Groundbreaking opinion issued today by the Advocate General of the European Court of Justice states that the European Working Time Directive precludes national legislation from excluding groups of workers from the rights that it gives them.

The UK government excluded employees from accruing their rights to paid annual leave under the Working Time regulations until they had completed a qualifying period of employment of 13 weeks with their employer.

Millions of freelance and contract workers, including media workers, teachers and cleaners, were denied a right to take paid leave as a result.

Broadcasting and entertainment union Bectu became the first individual trade union ever to take the government to the European Court to have its policy ruled as unlawful.

Bectu's lawyers Thompsons are confident the European Court will uphold the opinion when it makes its final ruling in a few months.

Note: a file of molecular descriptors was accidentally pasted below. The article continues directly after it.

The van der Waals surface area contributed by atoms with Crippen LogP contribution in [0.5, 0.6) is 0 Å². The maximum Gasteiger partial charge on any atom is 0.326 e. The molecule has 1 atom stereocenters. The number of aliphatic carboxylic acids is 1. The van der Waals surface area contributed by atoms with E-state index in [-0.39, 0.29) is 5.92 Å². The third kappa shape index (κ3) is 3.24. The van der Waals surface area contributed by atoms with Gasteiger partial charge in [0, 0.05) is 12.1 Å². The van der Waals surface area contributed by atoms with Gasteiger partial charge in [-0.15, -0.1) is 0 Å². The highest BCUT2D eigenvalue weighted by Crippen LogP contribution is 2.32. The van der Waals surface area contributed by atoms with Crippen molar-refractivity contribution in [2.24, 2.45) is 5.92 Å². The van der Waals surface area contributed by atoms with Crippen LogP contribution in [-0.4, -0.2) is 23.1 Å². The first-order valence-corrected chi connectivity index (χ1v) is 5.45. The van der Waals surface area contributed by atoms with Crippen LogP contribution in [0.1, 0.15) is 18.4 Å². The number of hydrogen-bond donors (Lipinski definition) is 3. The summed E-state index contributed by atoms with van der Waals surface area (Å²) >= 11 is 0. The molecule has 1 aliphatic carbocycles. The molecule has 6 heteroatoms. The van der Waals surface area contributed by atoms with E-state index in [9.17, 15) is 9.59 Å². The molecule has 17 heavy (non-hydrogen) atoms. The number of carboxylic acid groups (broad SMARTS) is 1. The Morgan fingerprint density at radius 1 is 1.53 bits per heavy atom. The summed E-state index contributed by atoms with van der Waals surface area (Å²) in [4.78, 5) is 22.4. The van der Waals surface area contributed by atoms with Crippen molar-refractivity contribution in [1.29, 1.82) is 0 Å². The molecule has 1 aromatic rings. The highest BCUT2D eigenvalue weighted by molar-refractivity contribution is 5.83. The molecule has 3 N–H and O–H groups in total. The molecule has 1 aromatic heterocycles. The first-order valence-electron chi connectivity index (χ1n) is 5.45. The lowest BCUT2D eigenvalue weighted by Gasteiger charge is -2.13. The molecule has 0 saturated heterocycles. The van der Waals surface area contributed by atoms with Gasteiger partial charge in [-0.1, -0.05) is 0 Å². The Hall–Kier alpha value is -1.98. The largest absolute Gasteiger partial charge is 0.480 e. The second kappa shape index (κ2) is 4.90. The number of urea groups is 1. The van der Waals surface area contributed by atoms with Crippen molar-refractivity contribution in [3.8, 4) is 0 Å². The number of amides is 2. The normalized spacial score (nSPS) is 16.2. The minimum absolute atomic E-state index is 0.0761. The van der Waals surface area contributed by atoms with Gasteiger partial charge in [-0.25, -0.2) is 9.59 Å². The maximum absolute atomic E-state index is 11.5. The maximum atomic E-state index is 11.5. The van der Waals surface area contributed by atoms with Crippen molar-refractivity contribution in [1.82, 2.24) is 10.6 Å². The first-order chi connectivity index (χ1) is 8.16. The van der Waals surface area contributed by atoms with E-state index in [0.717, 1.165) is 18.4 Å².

Roger Bolton, general secretary of Bectu welcomed the advocate general's decision.

"This opinion means that the sun will now shine on millions of workers including television and film freelancers. It will give them the right to annual leave - something that they would not have enjoyed if Bectu had not taken this case to the wire.

"The government were wrong to exclude these employees from the annual leave provision of the working time directive if they had less than 13 weeks service with their employer.

"The Prime Minister has often spoken about the famed flexibility of the UK labour workforce. Our freelance members are the ultimate flexible workers and it is unfair that they should be punished for this flexibility."

Stephen Cavalier, head of Employment Rights at Thompsons, said the opinion was a major victory that would ensure that British workers would now have the same rights as those in other European Countries.

He said: "We welcome today's opinion. The way in which our government implemented the Working Time directive in respect of holiday entitlement was never justified. By giving freelance workers and those on short term contracts fewer rights than their full-time colleagues or those on long-term contracts the government turned them into a second class of employee and gave employers a green light to exploit the use of these kind of contracts in order to avoid their obligations."